Work search requirements for unemployment insurance are back in place: what you need to know

NOW: Work search requirements for unemployment insurance are back in place: what you need to know

MILWAUKEE (CBS 58) – Wisconsin residents receiving unemployment insurance must now fulfill work search requirements that were temporarily suspended because of the economic effects of the pandemic.

A GOP-controlled legislative committee voted on May 19 to reinstate the requirements. The aim is to help an ongoing labor shortage in the state as it recovers from the pandemic.

“I would argue that that is why it is so imperative to get people out looking for work,” Sen. Steve Nass (R – Whitewater) said on May 19 about putting the requirements back in place.

Governor Tony Evers reacted to the move by the committee.

“I’m not surprised,” Evers told reporters. “But at the end of the day, this whole pushback against poor people and people struggling in the pandemic, I have trouble understanding it.”

As of May 23, people seeking to claim unemployment insurance in Wisconsin must make four work search contacts each week in order to receive the benefits.

Forms of acceptable work search, according to the Department of Workforce Development, include things like submitting resumes and applications, meeting with a career counselor and interviewing for a job.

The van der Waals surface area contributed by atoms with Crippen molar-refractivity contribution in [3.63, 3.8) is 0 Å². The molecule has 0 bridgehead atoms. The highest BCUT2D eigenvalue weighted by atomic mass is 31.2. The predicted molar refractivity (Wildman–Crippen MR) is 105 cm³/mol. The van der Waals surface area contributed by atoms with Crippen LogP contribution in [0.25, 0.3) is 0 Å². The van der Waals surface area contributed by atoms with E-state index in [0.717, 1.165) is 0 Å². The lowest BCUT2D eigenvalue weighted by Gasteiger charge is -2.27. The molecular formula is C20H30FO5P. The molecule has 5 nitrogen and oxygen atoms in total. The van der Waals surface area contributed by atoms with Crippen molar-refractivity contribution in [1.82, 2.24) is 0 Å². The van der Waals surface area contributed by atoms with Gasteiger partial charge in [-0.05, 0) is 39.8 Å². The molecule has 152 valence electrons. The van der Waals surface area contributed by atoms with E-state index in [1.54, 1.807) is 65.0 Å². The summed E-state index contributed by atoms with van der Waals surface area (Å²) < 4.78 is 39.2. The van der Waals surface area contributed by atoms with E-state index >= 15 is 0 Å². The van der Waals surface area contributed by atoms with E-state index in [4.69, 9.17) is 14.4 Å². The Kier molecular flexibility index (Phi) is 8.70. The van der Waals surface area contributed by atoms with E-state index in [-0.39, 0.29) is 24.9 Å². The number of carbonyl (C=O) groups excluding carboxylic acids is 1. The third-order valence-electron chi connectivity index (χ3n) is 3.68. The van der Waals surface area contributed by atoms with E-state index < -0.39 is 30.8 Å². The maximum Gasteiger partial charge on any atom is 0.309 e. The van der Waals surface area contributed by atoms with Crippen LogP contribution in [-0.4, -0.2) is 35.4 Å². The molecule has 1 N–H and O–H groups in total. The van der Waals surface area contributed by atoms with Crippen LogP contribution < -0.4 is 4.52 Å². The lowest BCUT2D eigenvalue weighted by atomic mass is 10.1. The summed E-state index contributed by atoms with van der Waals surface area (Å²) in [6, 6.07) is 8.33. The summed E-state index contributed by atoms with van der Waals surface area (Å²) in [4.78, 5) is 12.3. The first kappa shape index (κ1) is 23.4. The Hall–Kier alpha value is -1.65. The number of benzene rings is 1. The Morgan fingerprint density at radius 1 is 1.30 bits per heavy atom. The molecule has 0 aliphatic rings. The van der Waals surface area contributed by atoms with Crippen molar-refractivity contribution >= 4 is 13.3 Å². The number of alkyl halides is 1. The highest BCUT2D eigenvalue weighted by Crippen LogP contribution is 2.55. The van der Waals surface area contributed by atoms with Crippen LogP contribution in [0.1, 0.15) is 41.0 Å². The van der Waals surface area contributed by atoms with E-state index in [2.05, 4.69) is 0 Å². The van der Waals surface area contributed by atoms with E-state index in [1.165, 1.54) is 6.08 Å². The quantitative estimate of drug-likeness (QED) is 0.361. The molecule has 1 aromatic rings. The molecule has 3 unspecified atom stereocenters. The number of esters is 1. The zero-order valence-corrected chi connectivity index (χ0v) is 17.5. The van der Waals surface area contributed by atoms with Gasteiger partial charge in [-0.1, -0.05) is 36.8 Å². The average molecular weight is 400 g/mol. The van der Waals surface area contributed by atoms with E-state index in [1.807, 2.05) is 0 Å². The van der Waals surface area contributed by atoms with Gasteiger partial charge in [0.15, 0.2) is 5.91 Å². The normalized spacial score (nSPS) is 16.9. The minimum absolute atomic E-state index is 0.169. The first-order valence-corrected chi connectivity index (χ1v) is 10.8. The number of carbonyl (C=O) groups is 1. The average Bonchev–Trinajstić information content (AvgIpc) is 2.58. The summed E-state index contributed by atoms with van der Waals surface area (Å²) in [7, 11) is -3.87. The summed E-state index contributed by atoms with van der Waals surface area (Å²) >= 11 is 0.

The Department of Workforce Development has a complete FAQ section regarding work search requirements which can be found here:

Earlier this year, DWD launched a new interactive map to help connect job seekers with critical services. That site can be found here:

The requirements are a challenge for some.

Luz Sosa is an economist at Milwaukee Area Technical College. Prior to the pandemic, she worked full-time, but the effects of COVID-19 on the college forced her to go part-time. She has since been on partial unemployment. With the work search requirements, she is finding limited options to fulfill them as higher education employment has slowed and has yet to recover fully. Sosa believes this is a challenge for many others.

“How would that impact other people in other industries where there are no jobs in their industry?” Sosa told CBS 58 in an interview. “Are we all supposed to switch jobs, careers or make a life change just because of these work searches?”

Wisconsin’s unemployment rate sits at 3.9 percent which is below the national average of 6.1 percent, according to DWD. Sosa believes obstacles preventing people from re-entering the workforce cannot be solved by reinstating work search requirements or removing benefits like the extra $300 of federal unemployment benefits, an item state Republicans want to cut but is likely to face a veto from Gov. Evers.

Sosa said the current labor shortage may have more to do with challenges with low wages, child care hurdles and structural unemployment among skilled jobs – an issue that existed before the pandemic.

“Instead of just thinking of these short-term goals, we really need to address the long-term structural dysfunction that we have in the state,” Sosa said.

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